Keshet is a national organization that works for LGBTQ equality in Jewish life. The organization equips Jewish leaders with tools to build LGBTQ-affirming communities, creates spaces for queer Jewish teens to feel valued and develop their own leadership skills, and mobilizes the Jewish community to fight for LGBTQ justice. Keshet’s blog spotlights this work, as well as the voices of LGBTQ Jews, our families, and allies.
The world’s first LGBT inclusive Jewish children’s book in English has arrived!
Published by Kar-Ben Publishing, an award-winning publisher of Jewish children’s books, The Purim Superhero is the sweet story of a boy named Nate who has a Purim dilemma: he loves aliens and really wants to wear an alien costume for Purim, but his friends are all dressing as superheroes, and he wants to fit in. With the help of his two dads, he makes a surprising decision.
Elisabeth will be reading from her brand new book on February 3 in Berkeley at one of our book release parties. If you’re interested in holding a book release party for The Purim Superhero in your area, Keshet can help! You’ll find a Do It Yourself Guide and other resources here. Plus, you can buy your copy of The Purim Superhero online from Keshet or Kar-Ben (e-versions too!) today!
The Purim Superhero parties are happening across the country (parties will be added to the Keshet website as they are scheduled):
Tell us about the process of writing the book, including the inspiration!
I wrote this book because of the Keshet contest. I’d been thinking for a long time about a Purim picture book, because I was a librarian at a Jewish day school. I wanted to integrate what kids were learning in their classrooms about holidays with what we were reading in the library. There are lots of Chanukah books, and some Passover ones, but I could find very few Purim books other than re-tellings of the Book of Esther, and the kids already knew that story! It’s as if all books about Christmas told the story of the Nativity. It’s the customs of Purim, which are really kid-friendly, that would make the good stuff of a story. It really drove me nuts every year that I had nothing to read these kids. So for years, I thought about this book I’d wanted to write, but it never got anywhere.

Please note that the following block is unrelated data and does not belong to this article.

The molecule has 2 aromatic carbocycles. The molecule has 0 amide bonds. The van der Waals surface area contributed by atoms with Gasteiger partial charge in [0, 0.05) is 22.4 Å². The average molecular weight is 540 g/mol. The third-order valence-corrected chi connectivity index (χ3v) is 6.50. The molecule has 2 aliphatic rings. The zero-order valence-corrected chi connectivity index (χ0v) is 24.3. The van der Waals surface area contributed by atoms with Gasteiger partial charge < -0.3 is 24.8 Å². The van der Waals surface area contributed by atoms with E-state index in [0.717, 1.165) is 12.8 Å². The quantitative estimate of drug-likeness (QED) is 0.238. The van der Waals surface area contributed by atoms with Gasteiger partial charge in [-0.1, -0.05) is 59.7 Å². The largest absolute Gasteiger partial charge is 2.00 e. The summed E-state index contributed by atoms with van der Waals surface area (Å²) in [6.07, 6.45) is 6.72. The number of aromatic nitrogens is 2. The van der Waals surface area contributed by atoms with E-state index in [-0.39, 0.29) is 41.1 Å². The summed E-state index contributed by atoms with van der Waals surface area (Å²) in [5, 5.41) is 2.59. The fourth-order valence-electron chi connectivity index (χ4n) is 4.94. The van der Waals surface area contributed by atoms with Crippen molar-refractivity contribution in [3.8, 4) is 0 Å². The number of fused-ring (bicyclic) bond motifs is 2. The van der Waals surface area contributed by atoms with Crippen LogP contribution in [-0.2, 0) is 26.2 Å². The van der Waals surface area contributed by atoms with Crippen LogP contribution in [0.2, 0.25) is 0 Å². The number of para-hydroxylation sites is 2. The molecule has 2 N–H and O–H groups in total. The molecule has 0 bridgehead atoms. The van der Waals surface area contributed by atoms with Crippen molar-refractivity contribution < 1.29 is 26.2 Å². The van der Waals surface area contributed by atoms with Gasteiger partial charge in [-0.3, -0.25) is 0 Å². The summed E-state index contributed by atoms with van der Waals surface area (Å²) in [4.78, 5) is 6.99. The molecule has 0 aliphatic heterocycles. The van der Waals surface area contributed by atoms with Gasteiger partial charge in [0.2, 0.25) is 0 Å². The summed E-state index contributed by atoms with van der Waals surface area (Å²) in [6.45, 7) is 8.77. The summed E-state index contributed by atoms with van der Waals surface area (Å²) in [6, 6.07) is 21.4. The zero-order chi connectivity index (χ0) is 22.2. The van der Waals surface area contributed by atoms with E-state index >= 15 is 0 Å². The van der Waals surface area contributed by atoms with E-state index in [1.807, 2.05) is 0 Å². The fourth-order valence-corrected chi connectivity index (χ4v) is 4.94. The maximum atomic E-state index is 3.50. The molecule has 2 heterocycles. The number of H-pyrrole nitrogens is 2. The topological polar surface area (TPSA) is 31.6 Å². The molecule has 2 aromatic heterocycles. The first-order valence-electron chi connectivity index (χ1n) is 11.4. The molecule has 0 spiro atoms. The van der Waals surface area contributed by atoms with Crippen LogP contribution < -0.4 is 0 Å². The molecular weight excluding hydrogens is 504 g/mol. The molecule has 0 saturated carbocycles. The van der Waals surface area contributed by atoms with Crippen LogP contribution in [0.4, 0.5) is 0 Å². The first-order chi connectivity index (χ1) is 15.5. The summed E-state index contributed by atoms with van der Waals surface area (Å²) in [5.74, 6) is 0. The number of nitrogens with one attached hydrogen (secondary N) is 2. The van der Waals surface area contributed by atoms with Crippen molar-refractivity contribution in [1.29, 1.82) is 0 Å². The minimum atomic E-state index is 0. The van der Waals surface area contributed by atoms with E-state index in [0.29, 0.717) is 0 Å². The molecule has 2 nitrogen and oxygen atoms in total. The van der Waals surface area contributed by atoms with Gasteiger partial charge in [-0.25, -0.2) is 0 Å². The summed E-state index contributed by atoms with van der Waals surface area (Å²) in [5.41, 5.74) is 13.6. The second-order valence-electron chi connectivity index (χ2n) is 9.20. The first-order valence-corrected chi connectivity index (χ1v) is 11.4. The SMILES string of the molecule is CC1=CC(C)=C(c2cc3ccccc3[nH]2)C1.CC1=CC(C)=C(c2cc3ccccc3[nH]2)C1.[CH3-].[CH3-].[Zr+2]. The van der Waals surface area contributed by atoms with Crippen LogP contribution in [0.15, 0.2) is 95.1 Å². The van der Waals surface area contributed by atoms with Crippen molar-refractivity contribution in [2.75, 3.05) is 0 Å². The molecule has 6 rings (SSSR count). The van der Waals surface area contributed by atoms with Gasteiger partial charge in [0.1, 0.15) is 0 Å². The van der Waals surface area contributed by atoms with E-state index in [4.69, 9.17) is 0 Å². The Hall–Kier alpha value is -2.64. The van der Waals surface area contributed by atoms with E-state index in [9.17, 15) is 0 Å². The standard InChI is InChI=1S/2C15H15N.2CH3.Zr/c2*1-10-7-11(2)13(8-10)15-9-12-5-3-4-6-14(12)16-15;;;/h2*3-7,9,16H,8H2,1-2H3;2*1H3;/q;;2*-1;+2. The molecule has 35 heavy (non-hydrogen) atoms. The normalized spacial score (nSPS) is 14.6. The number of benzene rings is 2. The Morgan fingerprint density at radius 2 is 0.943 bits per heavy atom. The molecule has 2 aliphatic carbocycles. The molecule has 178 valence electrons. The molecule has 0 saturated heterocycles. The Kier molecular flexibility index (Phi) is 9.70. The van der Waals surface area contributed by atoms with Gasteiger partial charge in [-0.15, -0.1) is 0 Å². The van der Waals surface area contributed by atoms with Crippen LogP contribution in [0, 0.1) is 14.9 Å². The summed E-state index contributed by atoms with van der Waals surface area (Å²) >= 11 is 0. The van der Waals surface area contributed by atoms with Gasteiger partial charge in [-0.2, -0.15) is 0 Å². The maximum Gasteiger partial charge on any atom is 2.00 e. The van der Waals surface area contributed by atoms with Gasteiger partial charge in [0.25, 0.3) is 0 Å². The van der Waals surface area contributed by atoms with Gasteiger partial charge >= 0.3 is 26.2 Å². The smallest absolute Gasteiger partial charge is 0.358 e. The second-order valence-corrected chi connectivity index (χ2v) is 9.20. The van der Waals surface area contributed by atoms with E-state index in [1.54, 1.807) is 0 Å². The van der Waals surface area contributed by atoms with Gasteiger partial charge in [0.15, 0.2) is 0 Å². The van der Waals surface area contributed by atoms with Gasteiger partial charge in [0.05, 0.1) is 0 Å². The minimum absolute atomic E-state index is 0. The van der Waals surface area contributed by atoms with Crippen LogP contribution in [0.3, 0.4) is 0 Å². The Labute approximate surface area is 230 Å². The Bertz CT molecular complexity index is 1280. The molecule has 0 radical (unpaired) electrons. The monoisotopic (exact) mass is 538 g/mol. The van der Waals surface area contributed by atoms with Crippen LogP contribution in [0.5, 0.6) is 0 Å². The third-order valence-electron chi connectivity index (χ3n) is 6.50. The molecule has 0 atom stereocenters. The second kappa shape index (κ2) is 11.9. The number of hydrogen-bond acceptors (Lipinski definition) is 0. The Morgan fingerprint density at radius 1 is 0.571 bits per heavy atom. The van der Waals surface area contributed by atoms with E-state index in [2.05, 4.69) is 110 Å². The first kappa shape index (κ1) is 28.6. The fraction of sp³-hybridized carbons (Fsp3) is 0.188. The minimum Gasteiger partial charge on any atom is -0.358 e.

Years later, I kept hearing about this contest Keshet was having. I was no longer at a day school – I was working at a public library – and was also writing for the Scholastic.com website as a book blogger, so I was very involved in world of kids’ lit. I thought, “If I weren’t so busy, I’d write that book.”
I finally stopped and said, “I’m a Jewish lesbian mom who was a librarian at a Jewish day school. I know a lot about this stuff, and I’ll feel really silly if I don’t do this.” So I took a few weeks to work on it, and with the additional element of queer family members, it took shape really quickly, especially since Purim is all about coming out and being who you are.
I wanted it to be a book where the parents being gay is not “the problem.” I know it’s hard for a lot of people in a lot of places, but that really hasn’t been my experience or my family’s experience, and it hasn’t been the case for a lot of my friends, too. Our kids have regular kid problems.
Just as there are Purim stories other than the Book of Esther, there are kid-in-a-gay-family stories that aren’t about a classmate or teacher’s homophobia.
So what was your response when you found out you won the contest?